Conference Paper

AutoFlow: An Automatic Debugging Tool for AspectJ Software

Sch. of Software, Shanghai Jiao Tong Univ., Shanghai
DOI: 10.1109/ICSM.2008.4658109 Conference: Software Maintenance, 2008. ICSM 2008. IEEE International Conference on
Source: IEEE Xplore


Aspect-oriented programming (AOP) is gaining popularity with the wider adoption of languages such as AspectJ. During AspectJ software evolution, when regression tests fail, it may be tedious for programmers to find out the failure-inducing changes by manually inspecting all code editing. To eliminate the expensive effort spent on debugging, we developed AutoFlow, an automatic debugging tool for AspectJ software. AutoFlow integrates the potential of delta debugging algorithm with the benefit of change impact analysis to narrow down the search for faulty changes. It first uses change impact analysis to identify a subset of responsible changes for a failed test, then ranks these changes according to our proposed heuristic (indicating the likelihood that they may have contributed to the failure), and finally employs an improved delta debugging algorithm to determine a minimal set of faulty changes. The main feature of AutoFlow is that it can automatically reduce a large portion of irrelevant changes in an early phase, and then locate faulty changes effectively.

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Available from: Jianjun Zhao, Sep 21, 2015
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    ABSTRACT: When regression tests fail unexpectedly after a long session of edit- ing, it may be tedious for programmers to find out the failure- inducing changes by manually inspecting all code edits. To elimi- nate the expensive effort spent on debugging, we present a hybrid approach, which combines both static and dynamic analysis tech- niques, to automatically identify the faulty changes. Our approach first uses static change impact analysis to isolate a subset of respon- sible changes for a failed test, then utilizes the dynamic test execu- tion information to rank these changes according to our proposed heuristic (indicating the likelihood that they may have contributed to the failure), and finally employs an improved Three-Phase delta debugging algorithm, working from the coarse method level to the fine statement level, to find a minimal set of faulty statements. We implemented the proposed approach for both Java and As- pectJ programs in our AutoFlow prototype. In our evaluation with two third-party applications, we demonstrate that this hybrid ap- proach can be very effective: at least for the subjective programs we investigated, it takes significantly (almost 4X ) fewer tests than the original delta debugging algorithm to locate the faulty code.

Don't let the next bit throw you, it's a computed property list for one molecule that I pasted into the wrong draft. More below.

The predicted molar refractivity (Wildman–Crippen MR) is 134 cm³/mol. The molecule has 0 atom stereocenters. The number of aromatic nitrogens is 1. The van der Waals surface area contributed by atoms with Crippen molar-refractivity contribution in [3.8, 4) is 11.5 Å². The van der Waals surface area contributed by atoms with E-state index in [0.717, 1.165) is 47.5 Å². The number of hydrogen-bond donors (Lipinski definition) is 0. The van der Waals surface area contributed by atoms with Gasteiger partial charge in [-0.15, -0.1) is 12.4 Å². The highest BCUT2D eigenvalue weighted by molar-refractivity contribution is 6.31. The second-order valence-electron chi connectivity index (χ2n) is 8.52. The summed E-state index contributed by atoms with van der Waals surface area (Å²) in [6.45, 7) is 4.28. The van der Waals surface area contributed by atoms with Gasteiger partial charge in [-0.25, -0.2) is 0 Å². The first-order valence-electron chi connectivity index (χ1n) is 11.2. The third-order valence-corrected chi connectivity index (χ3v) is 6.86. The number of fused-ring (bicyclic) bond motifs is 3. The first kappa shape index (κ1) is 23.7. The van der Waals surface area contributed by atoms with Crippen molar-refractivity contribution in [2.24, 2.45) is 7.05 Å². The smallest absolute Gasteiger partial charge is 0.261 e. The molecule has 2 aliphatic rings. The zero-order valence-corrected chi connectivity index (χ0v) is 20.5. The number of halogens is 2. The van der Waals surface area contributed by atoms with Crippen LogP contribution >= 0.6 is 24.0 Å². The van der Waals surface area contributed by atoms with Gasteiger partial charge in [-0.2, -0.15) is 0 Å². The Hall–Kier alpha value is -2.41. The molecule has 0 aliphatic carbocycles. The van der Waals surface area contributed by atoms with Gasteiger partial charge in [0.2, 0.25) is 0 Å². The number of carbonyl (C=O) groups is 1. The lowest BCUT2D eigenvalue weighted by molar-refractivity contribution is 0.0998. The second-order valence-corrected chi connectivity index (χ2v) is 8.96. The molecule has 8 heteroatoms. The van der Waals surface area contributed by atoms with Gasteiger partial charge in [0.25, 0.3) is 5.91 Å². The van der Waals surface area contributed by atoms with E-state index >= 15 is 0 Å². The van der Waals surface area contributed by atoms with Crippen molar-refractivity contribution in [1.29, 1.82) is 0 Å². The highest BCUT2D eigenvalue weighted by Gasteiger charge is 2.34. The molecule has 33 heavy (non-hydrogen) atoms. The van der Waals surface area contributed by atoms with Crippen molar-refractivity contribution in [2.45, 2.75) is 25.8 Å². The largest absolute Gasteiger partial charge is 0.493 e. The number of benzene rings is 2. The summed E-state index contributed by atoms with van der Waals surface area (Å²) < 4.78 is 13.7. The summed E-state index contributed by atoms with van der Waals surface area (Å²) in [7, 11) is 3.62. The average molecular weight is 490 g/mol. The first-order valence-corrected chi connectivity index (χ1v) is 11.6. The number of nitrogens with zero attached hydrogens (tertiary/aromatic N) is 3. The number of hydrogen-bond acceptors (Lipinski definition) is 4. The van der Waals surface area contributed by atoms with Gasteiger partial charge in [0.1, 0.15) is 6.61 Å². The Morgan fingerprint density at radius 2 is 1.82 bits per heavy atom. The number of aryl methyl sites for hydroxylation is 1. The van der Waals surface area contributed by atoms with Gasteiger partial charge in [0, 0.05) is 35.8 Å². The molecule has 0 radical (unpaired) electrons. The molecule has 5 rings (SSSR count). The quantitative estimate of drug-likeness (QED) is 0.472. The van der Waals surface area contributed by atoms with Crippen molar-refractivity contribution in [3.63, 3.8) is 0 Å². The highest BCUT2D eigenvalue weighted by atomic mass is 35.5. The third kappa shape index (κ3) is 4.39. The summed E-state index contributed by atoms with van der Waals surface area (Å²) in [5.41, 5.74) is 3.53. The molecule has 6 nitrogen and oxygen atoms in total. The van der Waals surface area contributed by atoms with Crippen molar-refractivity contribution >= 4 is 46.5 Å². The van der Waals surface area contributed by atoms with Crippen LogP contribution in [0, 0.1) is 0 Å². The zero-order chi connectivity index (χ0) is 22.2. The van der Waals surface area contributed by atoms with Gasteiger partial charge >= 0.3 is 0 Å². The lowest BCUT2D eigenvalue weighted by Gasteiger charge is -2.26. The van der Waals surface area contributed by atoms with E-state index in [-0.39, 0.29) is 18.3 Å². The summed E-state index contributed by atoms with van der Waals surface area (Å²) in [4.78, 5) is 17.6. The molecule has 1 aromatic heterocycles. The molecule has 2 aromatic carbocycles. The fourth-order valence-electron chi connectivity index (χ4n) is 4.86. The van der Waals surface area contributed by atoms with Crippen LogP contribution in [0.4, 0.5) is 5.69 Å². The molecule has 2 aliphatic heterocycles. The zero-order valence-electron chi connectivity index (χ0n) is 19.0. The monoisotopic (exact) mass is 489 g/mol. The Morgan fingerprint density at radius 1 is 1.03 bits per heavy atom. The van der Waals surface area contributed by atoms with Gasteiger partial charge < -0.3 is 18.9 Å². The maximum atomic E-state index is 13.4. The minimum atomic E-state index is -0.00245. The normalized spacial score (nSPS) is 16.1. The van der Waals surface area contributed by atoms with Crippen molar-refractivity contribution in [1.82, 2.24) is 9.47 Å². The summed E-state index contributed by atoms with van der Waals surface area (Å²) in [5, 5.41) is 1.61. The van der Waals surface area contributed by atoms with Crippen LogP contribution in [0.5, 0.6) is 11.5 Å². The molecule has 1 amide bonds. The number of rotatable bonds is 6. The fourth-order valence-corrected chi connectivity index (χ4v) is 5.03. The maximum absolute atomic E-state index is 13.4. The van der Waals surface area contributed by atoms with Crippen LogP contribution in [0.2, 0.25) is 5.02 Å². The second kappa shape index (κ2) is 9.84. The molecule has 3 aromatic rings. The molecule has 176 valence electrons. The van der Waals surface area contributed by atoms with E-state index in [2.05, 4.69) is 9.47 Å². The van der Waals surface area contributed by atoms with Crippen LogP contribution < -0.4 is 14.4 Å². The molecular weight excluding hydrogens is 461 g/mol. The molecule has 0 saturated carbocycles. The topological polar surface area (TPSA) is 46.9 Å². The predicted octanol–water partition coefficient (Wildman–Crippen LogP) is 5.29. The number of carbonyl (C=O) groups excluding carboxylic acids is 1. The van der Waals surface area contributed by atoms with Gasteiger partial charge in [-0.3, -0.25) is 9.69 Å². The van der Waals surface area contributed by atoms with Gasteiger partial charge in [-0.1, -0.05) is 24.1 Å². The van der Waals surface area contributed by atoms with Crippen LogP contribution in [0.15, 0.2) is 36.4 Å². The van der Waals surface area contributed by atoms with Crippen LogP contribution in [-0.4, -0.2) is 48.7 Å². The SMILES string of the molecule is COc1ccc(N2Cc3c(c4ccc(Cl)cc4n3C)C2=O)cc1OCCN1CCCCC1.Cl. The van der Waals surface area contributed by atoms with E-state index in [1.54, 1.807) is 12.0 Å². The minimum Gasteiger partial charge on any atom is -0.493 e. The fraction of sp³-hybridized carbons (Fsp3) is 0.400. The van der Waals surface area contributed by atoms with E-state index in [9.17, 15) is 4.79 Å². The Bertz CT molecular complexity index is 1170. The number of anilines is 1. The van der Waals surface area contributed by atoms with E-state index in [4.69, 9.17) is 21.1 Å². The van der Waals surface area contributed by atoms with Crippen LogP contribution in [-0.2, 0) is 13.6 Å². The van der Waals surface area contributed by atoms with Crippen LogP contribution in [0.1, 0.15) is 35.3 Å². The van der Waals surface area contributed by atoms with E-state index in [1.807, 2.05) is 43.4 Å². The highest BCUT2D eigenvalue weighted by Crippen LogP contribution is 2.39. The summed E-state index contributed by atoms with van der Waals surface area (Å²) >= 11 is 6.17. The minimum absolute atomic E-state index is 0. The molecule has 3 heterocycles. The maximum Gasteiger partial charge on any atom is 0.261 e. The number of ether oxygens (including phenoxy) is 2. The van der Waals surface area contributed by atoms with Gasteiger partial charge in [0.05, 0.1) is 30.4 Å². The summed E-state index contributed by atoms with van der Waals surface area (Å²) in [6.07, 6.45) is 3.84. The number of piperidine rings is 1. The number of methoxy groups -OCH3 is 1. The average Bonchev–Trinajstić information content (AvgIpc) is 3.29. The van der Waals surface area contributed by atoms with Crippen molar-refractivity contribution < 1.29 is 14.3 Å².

Full-text · Conference Paper · Jan 2008
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    Full-text · Conference Paper · Sep 2008
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    ABSTRACT: Software change impact analysis (CIA) is a technique for identifying the effects of a change, or estimating what needs to be modified to accomplish a change. Since the 1980s, there have been many investigations on CIA, especially for code‐based CIA techniques. However, there have been very few surveys on this topic. This article tries to fill this gap. And 30 papers that provide empirical evaluation on 23 code‐based CIA techniques are identified. Then, data was synthesized against four research questions. The study presents a comparative framework including seven properties, which characterize the CIA techniques, and identifies key applications of CIA techniques in software maintenance. In addition, the need for further research is also presented in the following areas: evaluating existing CIA techniques and proposing new CIA techniques under the proposed framework, developing more mature tools to support CIA, comparing current CIA techniques empirically with unified metrics and common benchmarks, and applying the CIA more extensively and effectively in the software maintenance phase. Copyright © 2012 John Wiley & Sons, Ltd.
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